Remember when Saw was good? This may be an era lost to the mists of time for many, but I assure you it happened. When it was released, James Wan and Leigh Wannell’s 2004 horror breakout was a delicious nightmare of suspense and mystery. Then the (at times seemingly endless) sequels happened and everything just devolved into gore-porn.
Escape Room, while not as structurally advanced, finds itself in the same position as that first Saw film right now. Director Adam Robitel, a previous collaborator of Wan’s who helmed the Wan-produced Insidious: The Last Key, has the potential to kick off another big horror franchise here. And by the time you’ve frantically scrambled your way through the film’s 100-minute running time, it’s quite evident that this is exactly the end goal with a mysterious big bad proverbially cackling in the shadows as they manipulate events.
Whether these obvious future plans succumb to the same putrefaction that the Saw franchise did is something to worry about for another day. For
If you’ve ever taken part in an escape room, you know the basics of what they’re in for: Folks are locked in a themed environment filled with hidden clues which they need to uncover in order solve a puzzle within a specific timeframe that allows them to exit the room they’re in. Tempers fray and personalities clash as the pressure mounts. The difference here though is that if they manage to overcome their obstacles, instead of just getting a certificate with their name on at the end, they get to not be barbecued by flamethrowers or crushed between moving walls.
It’s all popcorn-silliness. There’s some backstory character drama that ties into the hows and whys of the group’s predicament, and the cast all approach this material with solidly cogent seriousness (Woll and Miller, in particular, turn in good work) but nobody is here to win awards. No, what Escape Room is here to do is to aggressively take a chainsaw to your life expectancy.
As the group makes their way from one room to another, the filmmakers keep upping the ante on both their lethality and creativity. Each new environment is a mystery wrapped in barbed wire (an upside-down pool bar is a definite highlight in production design). Robitel shows off not a small amount of skill behind the camera as he manages to almost entirely avoid cheap jump scares in favour of expertly ratcheting up suspense levels to torturous highs. And that’s, thankfully, all the torture on display here.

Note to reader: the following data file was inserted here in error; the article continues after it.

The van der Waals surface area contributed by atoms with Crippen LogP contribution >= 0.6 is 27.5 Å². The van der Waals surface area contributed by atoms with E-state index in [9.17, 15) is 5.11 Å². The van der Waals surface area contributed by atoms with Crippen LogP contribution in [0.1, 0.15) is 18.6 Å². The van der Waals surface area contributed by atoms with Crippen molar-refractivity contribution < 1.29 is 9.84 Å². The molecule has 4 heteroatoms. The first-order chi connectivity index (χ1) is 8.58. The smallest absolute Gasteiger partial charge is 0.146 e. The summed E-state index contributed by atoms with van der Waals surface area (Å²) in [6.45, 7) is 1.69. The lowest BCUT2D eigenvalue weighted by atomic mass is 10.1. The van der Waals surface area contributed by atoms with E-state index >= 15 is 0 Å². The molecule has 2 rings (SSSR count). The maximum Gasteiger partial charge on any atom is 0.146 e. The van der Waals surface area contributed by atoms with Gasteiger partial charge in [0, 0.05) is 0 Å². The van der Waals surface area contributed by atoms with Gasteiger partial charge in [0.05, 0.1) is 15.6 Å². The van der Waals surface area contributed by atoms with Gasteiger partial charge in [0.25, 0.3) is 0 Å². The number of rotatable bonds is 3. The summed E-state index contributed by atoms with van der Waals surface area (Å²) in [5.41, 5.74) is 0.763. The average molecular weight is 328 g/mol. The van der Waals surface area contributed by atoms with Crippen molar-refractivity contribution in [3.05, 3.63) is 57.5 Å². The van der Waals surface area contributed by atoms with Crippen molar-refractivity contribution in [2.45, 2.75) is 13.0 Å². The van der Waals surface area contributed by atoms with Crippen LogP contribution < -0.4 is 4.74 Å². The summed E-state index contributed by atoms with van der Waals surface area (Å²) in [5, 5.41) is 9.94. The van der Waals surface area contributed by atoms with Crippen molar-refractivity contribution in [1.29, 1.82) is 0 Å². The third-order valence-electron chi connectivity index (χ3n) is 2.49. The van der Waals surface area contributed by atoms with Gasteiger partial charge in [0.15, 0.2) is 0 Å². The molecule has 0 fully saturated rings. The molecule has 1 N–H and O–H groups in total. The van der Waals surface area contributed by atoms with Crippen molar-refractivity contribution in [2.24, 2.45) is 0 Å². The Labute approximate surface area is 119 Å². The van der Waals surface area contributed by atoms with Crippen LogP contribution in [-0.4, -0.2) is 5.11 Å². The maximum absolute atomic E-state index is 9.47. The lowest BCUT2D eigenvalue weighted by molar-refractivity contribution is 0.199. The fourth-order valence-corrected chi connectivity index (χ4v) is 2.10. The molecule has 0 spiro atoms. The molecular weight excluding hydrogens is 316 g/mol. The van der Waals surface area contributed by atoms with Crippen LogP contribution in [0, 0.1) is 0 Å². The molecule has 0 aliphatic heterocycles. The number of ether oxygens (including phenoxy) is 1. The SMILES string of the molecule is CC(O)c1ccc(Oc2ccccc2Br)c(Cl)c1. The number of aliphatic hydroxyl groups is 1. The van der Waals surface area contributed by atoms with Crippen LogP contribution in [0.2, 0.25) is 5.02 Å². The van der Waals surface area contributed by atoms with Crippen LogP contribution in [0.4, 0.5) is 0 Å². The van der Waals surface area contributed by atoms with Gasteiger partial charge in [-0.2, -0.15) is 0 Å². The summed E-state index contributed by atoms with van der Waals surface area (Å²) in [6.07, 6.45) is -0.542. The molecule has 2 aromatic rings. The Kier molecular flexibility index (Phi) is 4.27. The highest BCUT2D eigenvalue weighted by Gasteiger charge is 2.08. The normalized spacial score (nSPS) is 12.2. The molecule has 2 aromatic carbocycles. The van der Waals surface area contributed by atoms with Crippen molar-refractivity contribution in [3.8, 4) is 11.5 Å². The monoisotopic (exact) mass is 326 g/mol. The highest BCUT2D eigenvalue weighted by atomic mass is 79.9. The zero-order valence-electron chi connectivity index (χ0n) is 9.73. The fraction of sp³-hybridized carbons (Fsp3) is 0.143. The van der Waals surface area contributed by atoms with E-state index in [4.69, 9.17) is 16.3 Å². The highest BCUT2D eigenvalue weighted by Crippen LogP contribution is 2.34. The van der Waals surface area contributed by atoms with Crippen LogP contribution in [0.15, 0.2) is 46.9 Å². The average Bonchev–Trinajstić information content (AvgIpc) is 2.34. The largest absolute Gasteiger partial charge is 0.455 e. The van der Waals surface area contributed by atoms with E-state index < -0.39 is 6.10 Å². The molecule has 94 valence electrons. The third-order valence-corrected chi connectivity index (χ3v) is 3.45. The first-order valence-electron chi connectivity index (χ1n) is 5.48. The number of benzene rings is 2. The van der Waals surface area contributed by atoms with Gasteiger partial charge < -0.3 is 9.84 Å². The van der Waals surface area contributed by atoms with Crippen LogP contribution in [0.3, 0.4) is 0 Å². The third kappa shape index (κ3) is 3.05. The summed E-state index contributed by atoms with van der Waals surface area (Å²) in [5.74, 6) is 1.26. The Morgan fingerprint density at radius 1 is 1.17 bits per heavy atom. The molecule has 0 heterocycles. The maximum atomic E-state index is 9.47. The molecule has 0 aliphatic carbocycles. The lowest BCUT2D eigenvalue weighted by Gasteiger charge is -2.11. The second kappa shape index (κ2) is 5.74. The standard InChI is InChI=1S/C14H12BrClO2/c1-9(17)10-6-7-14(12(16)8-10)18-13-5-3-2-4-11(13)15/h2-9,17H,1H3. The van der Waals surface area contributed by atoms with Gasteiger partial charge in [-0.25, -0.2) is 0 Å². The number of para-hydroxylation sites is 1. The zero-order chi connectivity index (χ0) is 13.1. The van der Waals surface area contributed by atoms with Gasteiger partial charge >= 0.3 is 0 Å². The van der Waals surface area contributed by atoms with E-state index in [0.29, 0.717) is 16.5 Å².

Not to belabour a comparison but unlike the Saw sequels’ obsession with concocting the goriest, most bloodsoaked kills, Escape Room is instead more focused on grinding you down with atmosphere and mystery. Even when the jump-in-your-seat deaths occur, it’s all about their shocking suddenness rather than arterial sprays. This preference for puzzling edge-of-your-seat thrills over debauched bloodletting serves it well, as there’s no revulsion to drag you out of the moment.
That may still happen if you ponder through the head-scratching specifics of some of the film’s revelations though. This is a movie where high-level analysis is best kicked to the dark and dingy corners of your skull while base reptilian mechanics get exercised. In essence, Escape Room is not going to blow anybody’s minds – even its puzzles, though inventive, are not focused on enough to add a more cerebral slant to affairs. But for its genre, it’s a more than competently crafted bit of horror that will sufficiently thrill and chill you
Last Updated: March 14, 2019